There were, however, some limitations in the current analysis. First, we did not apply multiple imputation methods for the missing data. Instead, we assumed that any missing assessments of the clinical anchors and HRQOL health-utility measures were missing completely at random (MCAR), meaning that our results would be similar whether or not there were missing data. Secondly, as there were very few worsening cases, the anchor-based methods focused mainly on the responses of those who were clinically improved rather than those worsened. Future work to assess the MCIDs for those who are clinically worsened is in need. Nevertheless, more than often the MCID is used in the context of a treatment effect, thus the MCID results in our study can still be applied to detect minimal clinically improvement in score changes. Finally, in our study, CGI-I questions were given to patients at 10-week post-treatment. The main limitation of using anchor-based approach that relies on global ratings is that these retrospective ratings are potentially susceptible to recall bias. As discussed above, it is important to estimate a range of MCID values from several different methods rather than a point estimate.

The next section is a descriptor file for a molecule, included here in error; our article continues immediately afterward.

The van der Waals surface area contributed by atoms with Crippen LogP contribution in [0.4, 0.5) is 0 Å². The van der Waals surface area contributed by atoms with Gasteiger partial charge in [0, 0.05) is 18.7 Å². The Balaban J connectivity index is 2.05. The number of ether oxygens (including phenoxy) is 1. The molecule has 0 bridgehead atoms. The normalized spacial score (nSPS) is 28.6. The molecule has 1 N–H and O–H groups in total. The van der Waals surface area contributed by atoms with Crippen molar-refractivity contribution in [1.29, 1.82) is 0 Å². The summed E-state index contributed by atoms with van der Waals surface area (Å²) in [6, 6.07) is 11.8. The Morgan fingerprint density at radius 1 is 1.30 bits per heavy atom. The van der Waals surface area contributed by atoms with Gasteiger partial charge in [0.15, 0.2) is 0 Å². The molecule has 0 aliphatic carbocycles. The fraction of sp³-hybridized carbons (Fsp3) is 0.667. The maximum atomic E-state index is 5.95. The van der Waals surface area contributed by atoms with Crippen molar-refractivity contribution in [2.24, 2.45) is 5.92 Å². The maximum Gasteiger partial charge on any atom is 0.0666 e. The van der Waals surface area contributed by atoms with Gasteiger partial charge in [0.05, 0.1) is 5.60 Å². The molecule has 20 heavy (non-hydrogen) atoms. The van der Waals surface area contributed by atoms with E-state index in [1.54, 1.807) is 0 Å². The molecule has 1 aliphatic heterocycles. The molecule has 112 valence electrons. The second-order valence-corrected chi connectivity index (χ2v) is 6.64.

Our analysis to determine the plausible ranges of MCID values for the EQ-5D and QWB-SA followed the recommendations by Revicki and colleagues (2008) : longitudinal data were obtained from the clinical trial, multiple anchors were used and they were highly clinically relevant and strongly correlated with the HRQOL instruments, methodologically sound methods utilizing OLS regression and ROC curve analysis were applied in the anchor-based approach, and triangulation of multiple methods using both anchor- and distribution-based approaches to produce plausible ranges of MCID values.
To our knowledge, this analysis is the first attempt to use multiple anchors-based approach as well as distribution-based approach to determine and compare the MCID ranges for the EQ-5D and QWB-SA in the population of PTSD patients. The information can be helpful in interpreting the EQ-5D and QWB-SA scores as well as in planning new trials when estimating power and sample sizes . Furthermore, the established MCID ranges of EQ-5D and QWB-SA can be a useful tool in assessing meaningful changes in patient’s quality of life for researchers and clinicians, and assisting health-policy makers to make informing decision in mental health treatment.
Written informed consent was obtained from the patient for publication of this report and any accompanying images.
This research was made possible by grants R01MH066347 and R01MH066348 from the National Institute of Mental Health (“Effectiveness of PTSD Treatment: Prolonged Exposure Therapy vs. Zoloft”).
Primary findings of this study were presented in part at the annual meeting of the Society of Medical Decision Making, Phoenix, Arizona, October 19, 2012.